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fountain

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fountain


  4  definitions  found 
 
  From  Webster's  Revised  Unabridged  Dictionary  (1913)  [web1913]: 
 
  Fountain  \Foun"tain\  (foun"t[i^]n),  n.  [F.  fontaine  LL 
  fontana,  fr  L.  fons,  fontis  See  2d  {Fount}.] 
  1.  A  spring  of  water  issuing  from  the  earth. 
 
  2.  An  artificially  produced  jet  or  stream  of  water;  also  the 
  structure  or  works  in  which  such  a  jet  or  stream  rises  or 
  flows;  a  basin  built  and  constantly  supplied  with  pure 
  water  for  drinking  and  other  useful  purposes,  or  for 
  ornament. 
 
  3.  A  reservoir  or  chamber  to  contain  a  liquid  which  can  be 
  conducted  or  drawn  off  as  needed  for  use  as  the  ink 
  fountain  in  a  printing  press,  etc 
 
  4.  The  source  from  which  anything  proceeds,  or  from  which 
  anything  is  supplied  continuously;  origin;  source. 
 
  Judea,  the  fountain  of  the  gospel.  --Fuller. 
 
  Author  of  all  being  Fountain  of  light,  thyself 
  invisible.  --Milton. 
 
  {Air  fountain}.  See  under  {Air}. 
 
  {Fountain  heead},  primary  source;  original;  first  principle. 
  --Young. 
 
  {Fountain  inkstand},  an  inkstand  having  a  continual  supply  of 
  ink,  as  from  elevated  reservoir. 
 
  {Fountain  lamp},  a  lamp  fed  with  oil  from  an  elevated 
  reservoir. 
 
  {Fountain  pen},  a  pen  with  a  reservoir  in  the  handle  which 
  furnishes  a  supply  of  ink. 
 
  {Fountain  pump}. 
  a  A  structure  for  a  fountain,  having  the  form  of  a  pump. 
  b  A  portable  garden  pump  which  throws  a  jet,  for 
  watering  plants,  etc 
 
  {Fountain  shell}  (Zo["o]l.),  the  large  West  Indian  conch 
  shell  ({Strombus  gigas}). 
 
  {Fountain  of  youth},  a  mythical  fountain  whose  waters  were 
  fabled  to  have  the  property  of  renewing  youth. 
 
  From  WordNet  r  1.6  [wn]: 
 
  fountain 
  n  1:  a  structure  from  which  an  artificially  produced  jet  of  water 
  arises 
  2:  a  natural  flow  of  ground  water  [syn:  {spring},  {outflow},  {outpouring}, 
  {natural  spring}] 
  3:  an  artificially  produced  jet  of  water  [syn:  {jet}] 
  4:  a  plumbing  fixture  that  provides  a  flow  of  water  [syn:  {fount}] 
 
  From  U.S.  Gazetteer  (1990)  [gazetteer]: 
 
  Fountain,  CO  (city,  FIPS  27865) 
  Location:  38.66689  N,  104.69329  W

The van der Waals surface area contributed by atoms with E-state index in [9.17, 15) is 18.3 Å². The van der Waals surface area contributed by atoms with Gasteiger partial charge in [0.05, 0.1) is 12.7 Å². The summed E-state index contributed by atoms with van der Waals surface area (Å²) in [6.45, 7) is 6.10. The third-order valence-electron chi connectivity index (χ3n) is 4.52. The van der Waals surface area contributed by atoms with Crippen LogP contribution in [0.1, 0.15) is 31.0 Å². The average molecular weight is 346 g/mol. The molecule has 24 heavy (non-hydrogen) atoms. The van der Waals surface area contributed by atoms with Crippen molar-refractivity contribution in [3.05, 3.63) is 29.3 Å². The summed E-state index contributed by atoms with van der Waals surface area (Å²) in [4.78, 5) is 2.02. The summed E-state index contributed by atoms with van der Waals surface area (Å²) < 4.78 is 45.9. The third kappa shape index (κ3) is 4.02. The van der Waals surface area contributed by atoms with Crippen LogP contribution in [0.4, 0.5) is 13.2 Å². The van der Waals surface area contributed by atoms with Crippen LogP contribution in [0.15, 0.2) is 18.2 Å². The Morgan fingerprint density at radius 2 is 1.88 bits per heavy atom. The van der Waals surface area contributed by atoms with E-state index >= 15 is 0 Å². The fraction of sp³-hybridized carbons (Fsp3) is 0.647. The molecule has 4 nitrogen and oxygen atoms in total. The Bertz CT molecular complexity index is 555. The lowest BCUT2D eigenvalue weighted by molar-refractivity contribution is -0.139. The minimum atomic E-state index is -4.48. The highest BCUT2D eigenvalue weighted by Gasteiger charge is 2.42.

Population  (1990):  9984  (3789  housing  units) 
  Area:  36.6  sq  km  (land),  0.0  sq  km  (water) 
  Zip  code(s):  80817 
  Fountain,  FL 
  Zip  code(s):  32438 
  Fountain,  MI  (village,  FIPS  29940) 
  Location:  44.04778  N,  86.17949  W 
  Population  (1990):  165  (79  housing  units) 
  Area:  2.6  sq  km  (land),  0.0  sq  km  (water) 
  Zip  code(s):  49410 
  Fountain,  MN  (city,  FIPS  22094) 
  Location:  43.74073  N,  92.13400  W 
  Population  (1990):  327  (132  housing  units) 
  Area:  2.1  sq  km  (land),  0.0  sq  km  (water) 
  Zip  code(s):  55935 
  Fountain,  NC  (town,  FIPS  24440) 
  Location:  35.67414  N,  77.63708  W 
  Population  (1990):  445  (216  housing  units) 
  Area:  1.4  sq  km  (land),  0.0  sq  km  (water) 
  Zip  code(s):  27829 
 
  From  Easton's  1897  Bible  Dictionary  [easton]: 
 
  Fountain 
  (Heb.  'ain;  i.e.,  eye"  of  the  water  desert),  a  natural  source 
  of  living  water.  Palestine  was  a  "land  of  brooks  of  water,  of 
  fountains,  and  depths  that  spring  out  of  valleys  and  hills" 
  (Deut.  8:7;  11:11). 
 
  These  fountains,  bright  sparkling  eyes"  of  the  desert,  are 
  remarkable  for  their  abundance  and  their  beauty,  especially  on 
  the  west  of  Jordan.  All  the  perennial  rivers  and  streams  of  the 
  country  are  supplied  from  fountains,  and  depend  comparatively 
  little  on  surface  water.  "Palestine  is  a  country  of  mountains 
  and  hills,  and  it  abounds  in  fountains  of  water.  The  murmur  of 
  these  waters  is  heard  in  every  dell,  and  the  luxuriant  foliage 
  which  surrounds  them  is  seen  in  every  plain."  Besides  its 
  rain-water,  its  cisterns  and  fountains,  Jerusalem  had  also  an 
  abundant  supply  of  water  in  the  magnificent  reservoir  called 
  "Solomon's  Pools"  (q.v.),  at  the  head  of  the  Urtas  valley, 
  whence  it  was  conveyed  to  the  city  by  subterrean  channels  some 
  10  miles  in  length.  These  have  all  been  long  ago  destroyed,  so 
  that  no  water  from  the  Pools"  now  reaches  Jerusalem.  Only  one 
  fountain  has  been  discovered  at  Jerusalem,  the  so-called 
  "Virgins's  Fountains,"  in  the  valley  of  Kidron;  and  only  one 
  well  (Heb.  beer),  the  Bir  Eyub  also  in  the  valley  of  Kidron, 
  south  of  the  King's  Gardens,  which  has  been  dug  through  the 
  solid  rock.  The  inhabitants  of  Jerusalem  are  now  mainly 
  dependent  on  the  winter  rains,  which  they  store  in  cisterns. 
  (See  {WELL}.) 
 




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